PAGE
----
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The Thirteenth Tale by Diane Setterfield

>> Wednesday, October 3, 2007

Published 2006
Genre: Ghost story/ Gothic Suspense
Pages: 406
Challenge:
RIP II #3

From the inside cover flap:

When Margaret Lea opened the door to the past, what she confronted was her destiny. All children mythologize their birth...So begins the prologue of reclusive author Vida Winter's collection of stories, which are as famous for the mystery of the missing thirteenth tale as they are for the delight and enchantment of the twelve that do exist.

The enigmatic Winter has spent six decades creating various outlandish life historiesfor herself -- all of them inventions that have brought her fame and fortune but have kept her violent and tragic past a secret. Now old and ailing, she at last wants to tell the truth about her extraordinary life. She summons biographer Margaret Lea, a young woman for whom the secret of her own birth, hidden by those who loved her most, remains an ever-present pain. Struck by a curious parallel between Miss Winter's story and her own, Margaret takes on the commission.

As Vida disinters the life she meant to bury for good, Margaret is mesmerized. It is a tale of gothic strangeness featuring the Angelfield family, including the beautiful and willful Isabelle, the feral twins Adeline and Emmeline, a ghost, a governess, a topiary garden and a devastating fire.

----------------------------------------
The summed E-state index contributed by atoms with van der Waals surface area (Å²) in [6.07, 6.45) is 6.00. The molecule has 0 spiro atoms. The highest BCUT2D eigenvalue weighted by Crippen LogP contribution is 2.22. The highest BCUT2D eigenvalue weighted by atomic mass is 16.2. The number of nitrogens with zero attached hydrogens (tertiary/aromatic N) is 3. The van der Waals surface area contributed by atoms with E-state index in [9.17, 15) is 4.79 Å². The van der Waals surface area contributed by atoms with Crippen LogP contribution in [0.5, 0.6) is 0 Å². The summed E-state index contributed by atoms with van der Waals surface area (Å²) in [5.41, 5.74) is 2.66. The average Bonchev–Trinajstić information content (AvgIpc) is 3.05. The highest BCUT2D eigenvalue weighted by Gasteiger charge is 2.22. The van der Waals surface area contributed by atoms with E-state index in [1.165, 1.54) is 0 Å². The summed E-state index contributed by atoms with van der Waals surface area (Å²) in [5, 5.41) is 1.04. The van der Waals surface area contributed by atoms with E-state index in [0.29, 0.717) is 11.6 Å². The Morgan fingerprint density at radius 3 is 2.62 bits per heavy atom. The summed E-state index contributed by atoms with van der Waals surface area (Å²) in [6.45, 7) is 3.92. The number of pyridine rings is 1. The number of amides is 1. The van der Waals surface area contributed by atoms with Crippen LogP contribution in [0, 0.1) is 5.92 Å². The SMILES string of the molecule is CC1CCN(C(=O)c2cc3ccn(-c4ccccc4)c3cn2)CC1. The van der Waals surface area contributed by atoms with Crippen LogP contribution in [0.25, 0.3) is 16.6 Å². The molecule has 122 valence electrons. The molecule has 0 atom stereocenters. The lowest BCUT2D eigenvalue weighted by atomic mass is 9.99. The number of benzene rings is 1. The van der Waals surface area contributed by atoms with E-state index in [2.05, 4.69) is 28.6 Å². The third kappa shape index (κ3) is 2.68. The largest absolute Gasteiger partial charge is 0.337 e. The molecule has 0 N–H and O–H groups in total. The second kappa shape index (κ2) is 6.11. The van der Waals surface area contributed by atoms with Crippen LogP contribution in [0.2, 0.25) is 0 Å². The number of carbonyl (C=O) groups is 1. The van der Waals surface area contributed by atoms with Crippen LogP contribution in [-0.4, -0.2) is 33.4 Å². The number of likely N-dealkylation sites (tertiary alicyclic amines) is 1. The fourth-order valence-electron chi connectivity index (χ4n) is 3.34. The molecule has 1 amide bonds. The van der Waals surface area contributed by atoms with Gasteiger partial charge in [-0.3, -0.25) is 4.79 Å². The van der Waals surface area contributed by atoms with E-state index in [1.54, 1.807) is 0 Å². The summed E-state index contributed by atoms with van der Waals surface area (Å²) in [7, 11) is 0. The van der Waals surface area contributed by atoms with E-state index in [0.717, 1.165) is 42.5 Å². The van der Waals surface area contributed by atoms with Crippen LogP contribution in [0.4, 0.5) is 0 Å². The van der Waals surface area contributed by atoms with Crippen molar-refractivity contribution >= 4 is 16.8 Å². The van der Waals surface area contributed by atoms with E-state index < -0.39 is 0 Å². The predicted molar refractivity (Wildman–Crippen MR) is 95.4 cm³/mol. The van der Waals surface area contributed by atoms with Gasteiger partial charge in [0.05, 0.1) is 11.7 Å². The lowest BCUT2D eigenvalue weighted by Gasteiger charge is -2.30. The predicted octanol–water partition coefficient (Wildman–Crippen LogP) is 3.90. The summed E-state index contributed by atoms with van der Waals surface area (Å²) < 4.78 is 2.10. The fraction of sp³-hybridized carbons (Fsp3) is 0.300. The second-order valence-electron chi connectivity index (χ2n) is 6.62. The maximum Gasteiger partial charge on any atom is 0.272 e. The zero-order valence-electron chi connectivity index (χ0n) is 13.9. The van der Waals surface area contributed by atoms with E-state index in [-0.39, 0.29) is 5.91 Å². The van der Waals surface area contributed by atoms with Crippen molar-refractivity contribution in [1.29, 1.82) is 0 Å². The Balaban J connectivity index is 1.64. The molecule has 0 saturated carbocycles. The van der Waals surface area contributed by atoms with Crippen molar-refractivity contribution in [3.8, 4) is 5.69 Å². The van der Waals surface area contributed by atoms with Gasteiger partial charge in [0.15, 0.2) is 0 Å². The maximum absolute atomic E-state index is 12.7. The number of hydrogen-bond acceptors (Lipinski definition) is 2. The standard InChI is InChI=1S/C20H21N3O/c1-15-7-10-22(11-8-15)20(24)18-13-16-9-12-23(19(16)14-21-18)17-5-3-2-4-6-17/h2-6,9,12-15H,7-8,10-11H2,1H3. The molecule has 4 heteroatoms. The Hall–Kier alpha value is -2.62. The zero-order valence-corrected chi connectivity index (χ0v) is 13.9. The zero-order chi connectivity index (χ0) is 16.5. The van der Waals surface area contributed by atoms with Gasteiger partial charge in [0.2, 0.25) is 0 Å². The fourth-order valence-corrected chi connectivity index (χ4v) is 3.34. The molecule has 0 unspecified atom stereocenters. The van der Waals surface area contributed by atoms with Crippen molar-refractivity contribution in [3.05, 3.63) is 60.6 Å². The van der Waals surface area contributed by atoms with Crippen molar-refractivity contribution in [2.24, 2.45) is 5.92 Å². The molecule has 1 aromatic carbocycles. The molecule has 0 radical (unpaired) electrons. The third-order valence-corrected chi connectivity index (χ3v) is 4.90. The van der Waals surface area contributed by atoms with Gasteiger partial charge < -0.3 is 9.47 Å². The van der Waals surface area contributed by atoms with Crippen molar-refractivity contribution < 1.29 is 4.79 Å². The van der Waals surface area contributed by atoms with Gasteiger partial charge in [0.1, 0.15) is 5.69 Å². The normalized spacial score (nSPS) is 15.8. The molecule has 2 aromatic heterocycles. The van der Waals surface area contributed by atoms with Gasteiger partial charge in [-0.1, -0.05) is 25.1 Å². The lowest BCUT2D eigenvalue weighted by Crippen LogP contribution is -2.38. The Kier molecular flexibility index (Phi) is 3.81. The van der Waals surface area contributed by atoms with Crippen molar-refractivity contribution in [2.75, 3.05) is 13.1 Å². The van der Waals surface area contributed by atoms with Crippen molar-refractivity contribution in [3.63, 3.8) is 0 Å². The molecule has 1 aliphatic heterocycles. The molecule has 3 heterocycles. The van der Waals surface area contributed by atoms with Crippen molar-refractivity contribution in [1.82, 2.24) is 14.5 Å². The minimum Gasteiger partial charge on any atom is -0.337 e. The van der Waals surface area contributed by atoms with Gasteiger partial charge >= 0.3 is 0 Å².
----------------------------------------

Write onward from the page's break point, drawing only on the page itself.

Margaret succumbs to the power of Vida's storytelling but remains suspicious of the author's sincerity. She demands the truth from Vida, and together they confront the ghosts that have haunted them while becoming, finally, transformed by the truth themselves.

The Thirteenth Tale is a love letter to reading, a book for the feral reader in all of us, a return to that rich vein of storytelling that our parents loved and that we loved as children. Diane Setterfield will keep you guessing, make you wonder, move you to tears and laughter and, in the end, deposit you breathless yet satisfied back upon the shore of your everyday life.

This book was one of the hot books last fall. I waited to read it for a couple of reasons. At first, it was because I wanted to wait till it wasn’t the book everyone seemed to be reading at the same time, and later because I wanted to save it for this year’s RIP challenge. I’m glad I waited, because it was a perfect RIP book.

It’s very gothic, with a little bit of Jane Eyre, a teensy tad of Flowers in the Attic, and bits and pieces from other gothic and ghost stories. Primarily it’s a book about stories – some true, some not. As a reader I loved all the little comments about books and reading. I liked the way the intricately woven mystery built throughout the book. The twists and turns and hints keep coming. It definitely held my interest and I thoroughly enjoyed it. I’m not sure it’ll make my top 5 of the year, but maybe my top 10.